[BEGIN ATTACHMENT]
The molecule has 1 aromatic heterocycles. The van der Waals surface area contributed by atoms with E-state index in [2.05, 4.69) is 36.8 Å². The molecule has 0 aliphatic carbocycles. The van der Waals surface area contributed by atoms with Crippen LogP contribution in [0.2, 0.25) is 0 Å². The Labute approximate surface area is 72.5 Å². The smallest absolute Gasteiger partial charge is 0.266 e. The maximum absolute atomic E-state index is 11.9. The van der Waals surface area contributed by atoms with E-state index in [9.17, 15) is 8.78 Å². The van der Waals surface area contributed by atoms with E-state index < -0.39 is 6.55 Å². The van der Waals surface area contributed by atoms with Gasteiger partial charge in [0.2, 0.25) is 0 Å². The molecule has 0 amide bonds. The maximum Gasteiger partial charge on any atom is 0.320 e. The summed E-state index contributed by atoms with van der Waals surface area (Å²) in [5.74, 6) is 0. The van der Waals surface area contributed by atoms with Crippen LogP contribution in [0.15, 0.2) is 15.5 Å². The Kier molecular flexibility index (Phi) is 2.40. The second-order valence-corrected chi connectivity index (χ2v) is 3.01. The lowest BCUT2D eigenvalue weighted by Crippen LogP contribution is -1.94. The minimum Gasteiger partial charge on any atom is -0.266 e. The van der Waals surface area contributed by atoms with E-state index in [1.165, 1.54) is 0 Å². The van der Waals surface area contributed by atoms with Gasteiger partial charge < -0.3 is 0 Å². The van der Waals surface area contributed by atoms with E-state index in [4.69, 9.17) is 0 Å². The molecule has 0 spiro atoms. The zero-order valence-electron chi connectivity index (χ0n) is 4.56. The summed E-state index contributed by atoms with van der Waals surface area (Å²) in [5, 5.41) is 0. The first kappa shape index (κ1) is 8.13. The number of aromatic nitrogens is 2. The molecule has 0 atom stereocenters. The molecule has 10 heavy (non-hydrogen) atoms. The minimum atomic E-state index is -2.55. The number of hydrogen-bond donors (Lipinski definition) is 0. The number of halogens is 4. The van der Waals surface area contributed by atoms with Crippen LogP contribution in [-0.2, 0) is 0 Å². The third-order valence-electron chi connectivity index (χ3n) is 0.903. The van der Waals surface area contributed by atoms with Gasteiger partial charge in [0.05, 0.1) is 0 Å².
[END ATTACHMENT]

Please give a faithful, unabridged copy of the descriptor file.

The molecule has 1 aromatic heterocycles. The van der Waals surface area contributed by atoms with E-state index in [2.05, 4.69) is 36.8 Å². The molecule has 0 aliphatic carbocycles. The van der Waals surface area contributed by atoms with Crippen LogP contribution in [0.2, 0.25) is 0 Å². The Labute approximate surface area is 72.5 Å². The smallest absolute Gasteiger partial charge is 0.266 e. The maximum absolute atomic E-state index is 11.9. The van der Waals surface area contributed by atoms with E-state index in [9.17, 15) is 8.78 Å². The van der Waals surface area contributed by atoms with E-state index < -0.39 is 6.55 Å². The van der Waals surface area contributed by atoms with Gasteiger partial charge in [0.2, 0.25) is 0 Å². The molecule has 0 amide bonds. The maximum Gasteiger partial charge on any atom is 0.320 e. The summed E-state index contributed by atoms with van der Waals surface area (Å²) in [5.74, 6) is 0. The van der Waals surface area contributed by atoms with Crippen LogP contribution in [0.15, 0.2) is 15.5 Å². The Kier molecular flexibility index (Phi) is 2.40. The second-order valence-corrected chi connectivity index (χ2v) is 3.01. The lowest BCUT2D eigenvalue weighted by Crippen LogP contribution is -1.94. The minimum Gasteiger partial charge on any atom is -0.266 e. The van der Waals surface area contributed by atoms with E-state index in [1.165, 1.54) is 0 Å². The van der Waals surface area contributed by atoms with Gasteiger partial charge < -0.3 is 0 Å². The van der Waals surface area contributed by atoms with E-state index in [4.69, 9.17) is 0 Å². The molecule has 0 spiro atoms. The zero-order valence-electron chi connectivity index (χ0n) is 4.56. The summed E-state index contributed by atoms with van der Waals surface area (Å²) in [5, 5.41) is 0. The first kappa shape index (κ1) is 8.13. The number of aromatic nitrogens is 2. The molecule has 0 atom stereocenters. The molecule has 10 heavy (non-hydrogen) atoms. The minimum atomic E-state index is -2.55. The number of hydrogen-bond donors (Lipinski definition) is 0. The number of halogens is 4. The van der Waals surface area contributed by atoms with Crippen LogP contribution in [-0.2, 0) is 0 Å². The third-order valence-electron chi connectivity index (χ3n) is 0.903. The van der Waals surface area contributed by atoms with Gasteiger partial charge in [0.05, 0.1) is 0 Å².